What Are We Willing to Die For?

Imagine for a moment that I walked into your house and murdered one of your children. That would test your ability to remain peaceful. Even if you were able to avoid retaliating against me, you would at least be able to understand why someone would retaliate or why anyone being harmed in that way would respond with violence. That’s really simple logic, actually: hate makes hate.

Whether it’s instinctual or learned over time, it just doesn’t seem today that we know how to respond to violence without wanting to become violent ourselves. I speak from personal experience there, though most of the ways I’ve been hurt are particularly benign. But we’ve all been hurt in some way or another, by somebody; we all understand the desire for vengeance, if not blood. So, if we agree that hate makes hate, then we can see how it would be a cycle. You harm me; I retaliate. You retaliate, I harm you again. The only way the cycle is ever broken is when someone decides to break the cycle and respond to violence without becoming violent themselves.

None of this is rocket science, and most of us get the logic. Some respond breaking that cycle would be nice but since we don’t live in a world of ideals, sometimes a violent response may be understandable if not even necessary. I’ll concede the point here that I would love to believe I could hold myself to an ideal of nonviolence but that I don’t actually know if I could. I confess, and my friends will tell you sadly, that I am a violent man. That doesn’t stop me from striving for nonviolence, for recommending it, believing in it.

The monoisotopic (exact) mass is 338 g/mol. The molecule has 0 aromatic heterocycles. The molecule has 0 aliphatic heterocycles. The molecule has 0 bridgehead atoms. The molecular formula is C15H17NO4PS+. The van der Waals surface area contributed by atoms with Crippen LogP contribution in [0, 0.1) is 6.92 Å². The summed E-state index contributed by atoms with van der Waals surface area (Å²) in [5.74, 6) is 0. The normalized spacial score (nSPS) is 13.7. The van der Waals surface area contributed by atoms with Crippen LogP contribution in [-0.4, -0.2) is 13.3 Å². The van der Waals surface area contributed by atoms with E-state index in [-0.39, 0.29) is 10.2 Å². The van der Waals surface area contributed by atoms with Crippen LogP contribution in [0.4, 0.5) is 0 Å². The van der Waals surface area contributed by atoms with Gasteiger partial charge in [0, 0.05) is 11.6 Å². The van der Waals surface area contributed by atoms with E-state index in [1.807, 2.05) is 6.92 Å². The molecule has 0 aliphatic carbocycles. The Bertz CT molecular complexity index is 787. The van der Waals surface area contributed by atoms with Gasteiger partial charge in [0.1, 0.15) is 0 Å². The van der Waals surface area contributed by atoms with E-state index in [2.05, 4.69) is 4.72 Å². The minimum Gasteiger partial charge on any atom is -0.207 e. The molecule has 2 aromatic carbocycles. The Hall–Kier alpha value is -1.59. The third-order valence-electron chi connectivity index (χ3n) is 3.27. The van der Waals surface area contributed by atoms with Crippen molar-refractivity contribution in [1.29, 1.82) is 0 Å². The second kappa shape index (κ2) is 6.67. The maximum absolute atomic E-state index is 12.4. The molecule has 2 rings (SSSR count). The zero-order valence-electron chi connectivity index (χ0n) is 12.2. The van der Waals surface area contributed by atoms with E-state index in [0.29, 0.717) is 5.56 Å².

Of course, I suppose you may not even buy my argument that breaking the cycle is wise. “It’s weak to let people just walk all over you, which is exactly what they’ll do if you let them,” you might say. “In some cases, we have to show strength which is might and force.” That sounds decidedly American today, especially in light of how to deal with terrorism. This ‘wisdom’ hinges, though, on how you define strength and weakness, as well as how you define your purpose in life. In other words, it depends on what you’re willing to die for and whether you believe there are some principals or values that are more important than life itself. I’m of the mindset that we’ve had so much luxury in modern society that we’ve lost sight of what we’re willing to die for, in part because we haven’t been asked to die for anything. We’ve only been asked to live, and that terrifies us to death as it is. We kill, scared for our own lives, never once considering what might be greater than our lives. Or in other words, we haven’t faced, most of us, a situation that demanded we determine what life and death are worth.